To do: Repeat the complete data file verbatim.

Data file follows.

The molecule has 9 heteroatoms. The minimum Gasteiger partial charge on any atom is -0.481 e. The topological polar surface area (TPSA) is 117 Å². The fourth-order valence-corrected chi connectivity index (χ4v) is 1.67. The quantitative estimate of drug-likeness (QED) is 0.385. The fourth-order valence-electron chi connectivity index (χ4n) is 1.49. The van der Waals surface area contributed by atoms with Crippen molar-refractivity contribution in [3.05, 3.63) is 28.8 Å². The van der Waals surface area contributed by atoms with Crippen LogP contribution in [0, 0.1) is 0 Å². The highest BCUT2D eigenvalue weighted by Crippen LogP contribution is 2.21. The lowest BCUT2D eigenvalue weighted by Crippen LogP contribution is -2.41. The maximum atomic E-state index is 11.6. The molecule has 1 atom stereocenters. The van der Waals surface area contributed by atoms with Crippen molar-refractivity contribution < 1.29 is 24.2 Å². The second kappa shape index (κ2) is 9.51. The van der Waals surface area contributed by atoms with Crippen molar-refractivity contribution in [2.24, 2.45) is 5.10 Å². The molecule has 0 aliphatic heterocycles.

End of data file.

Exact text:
The molecule has 9 heteroatoms. The minimum Gasteiger partial charge on any atom is -0.481 e. The topological polar surface area (TPSA) is 117 Å². The fourth-order valence-corrected chi connectivity index (χ4v) is 1.67. The quantitative estimate of drug-likeness (QED) is 0.385. The fourth-order valence-electron chi connectivity index (χ4n) is 1.49. The van der Waals surface area contributed by atoms with Crippen molar-refractivity contribution in [3.05, 3.63) is 28.8 Å². The van der Waals surface area contributed by atoms with Crippen LogP contribution in [0, 0.1) is 0 Å². The highest BCUT2D eigenvalue weighted by Crippen LogP contribution is 2.21. The lowest BCUT2D eigenvalue weighted by Crippen LogP contribution is -2.41. The maximum atomic E-state index is 11.6. The molecule has 1 atom stereocenters. The van der Waals surface area contributed by atoms with Crippen molar-refractivity contribution < 1.29 is 24.2 Å². The second kappa shape index (κ2) is 9.51. The van der Waals surface area contributed by atoms with Crippen molar-refractivity contribution in [2.24, 2.45) is 5.10 Å². The molecule has 0 aliphatic heterocycles.